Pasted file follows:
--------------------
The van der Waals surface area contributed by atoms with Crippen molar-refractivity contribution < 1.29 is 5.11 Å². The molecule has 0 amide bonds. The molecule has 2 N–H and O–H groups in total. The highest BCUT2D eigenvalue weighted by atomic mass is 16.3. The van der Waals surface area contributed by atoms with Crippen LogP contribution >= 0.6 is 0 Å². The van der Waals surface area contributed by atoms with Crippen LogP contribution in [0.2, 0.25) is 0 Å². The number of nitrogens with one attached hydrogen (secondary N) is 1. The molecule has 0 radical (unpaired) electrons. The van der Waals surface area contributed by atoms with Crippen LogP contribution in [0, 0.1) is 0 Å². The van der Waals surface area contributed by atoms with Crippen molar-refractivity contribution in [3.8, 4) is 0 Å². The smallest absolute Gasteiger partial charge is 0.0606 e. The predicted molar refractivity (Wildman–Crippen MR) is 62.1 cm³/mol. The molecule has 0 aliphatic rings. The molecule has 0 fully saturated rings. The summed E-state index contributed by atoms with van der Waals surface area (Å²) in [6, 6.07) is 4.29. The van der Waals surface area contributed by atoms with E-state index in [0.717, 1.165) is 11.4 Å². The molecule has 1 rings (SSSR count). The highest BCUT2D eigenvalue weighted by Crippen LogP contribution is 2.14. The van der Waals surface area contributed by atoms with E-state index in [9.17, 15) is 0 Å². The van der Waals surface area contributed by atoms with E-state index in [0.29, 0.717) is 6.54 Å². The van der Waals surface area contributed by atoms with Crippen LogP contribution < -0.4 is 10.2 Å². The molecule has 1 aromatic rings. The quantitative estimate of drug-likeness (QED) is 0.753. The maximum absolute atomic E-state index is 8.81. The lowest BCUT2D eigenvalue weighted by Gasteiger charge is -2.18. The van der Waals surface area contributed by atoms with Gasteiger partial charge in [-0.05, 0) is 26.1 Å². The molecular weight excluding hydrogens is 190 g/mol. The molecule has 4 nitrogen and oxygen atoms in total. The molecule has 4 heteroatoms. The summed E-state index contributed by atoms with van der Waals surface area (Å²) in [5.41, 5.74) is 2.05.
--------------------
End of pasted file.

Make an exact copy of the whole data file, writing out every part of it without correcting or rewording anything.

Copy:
The van der Waals surface area contributed by atoms with Crippen molar-refractivity contribution < 1.29 is 5.11 Å². The molecule has 0 amide bonds. The molecule has 2 N–H and O–H groups in total. The highest BCUT2D eigenvalue weighted by atomic mass is 16.3. The van der Waals surface area contributed by atoms with Crippen LogP contribution >= 0.6 is 0 Å². The van der Waals surface area contributed by atoms with Crippen LogP contribution in [0.2, 0.25) is 0 Å². The number of nitrogens with one attached hydrogen (secondary N) is 1. The molecule has 0 radical (unpaired) electrons. The van der Waals surface area contributed by atoms with Crippen LogP contribution in [0, 0.1) is 0 Å². The van der Waals surface area contributed by atoms with Crippen molar-refractivity contribution in [3.8, 4) is 0 Å². The smallest absolute Gasteiger partial charge is 0.0606 e. The predicted molar refractivity (Wildman–Crippen MR) is 62.1 cm³/mol. The molecule has 0 aliphatic rings. The molecule has 0 fully saturated rings. The summed E-state index contributed by atoms with van der Waals surface area (Å²) in [6, 6.07) is 4.29. The van der Waals surface area contributed by atoms with E-state index in [0.717, 1.165) is 11.4 Å². The molecule has 1 rings (SSSR count). The highest BCUT2D eigenvalue weighted by Crippen LogP contribution is 2.14. The van der Waals surface area contributed by atoms with E-state index in [9.17, 15) is 0 Å². The van der Waals surface area contributed by atoms with E-state index in [0.29, 0.717) is 6.54 Å². The van der Waals surface area contributed by atoms with Crippen LogP contribution < -0.4 is 10.2 Å². The molecule has 1 aromatic rings. The quantitative estimate of drug-likeness (QED) is 0.753. The maximum absolute atomic E-state index is 8.81. The lowest BCUT2D eigenvalue weighted by Gasteiger charge is -2.18. The van der Waals surface area contributed by atoms with Gasteiger partial charge in [-0.05, 0) is 26.1 Å². The molecular weight excluding hydrogens is 190 g/mol. The molecule has 4 nitrogen and oxygen atoms in total. The molecule has 4 heteroatoms. The summed E-state index contributed by atoms with van der Waals surface area (Å²) in [5.41, 5.74) is 2.05.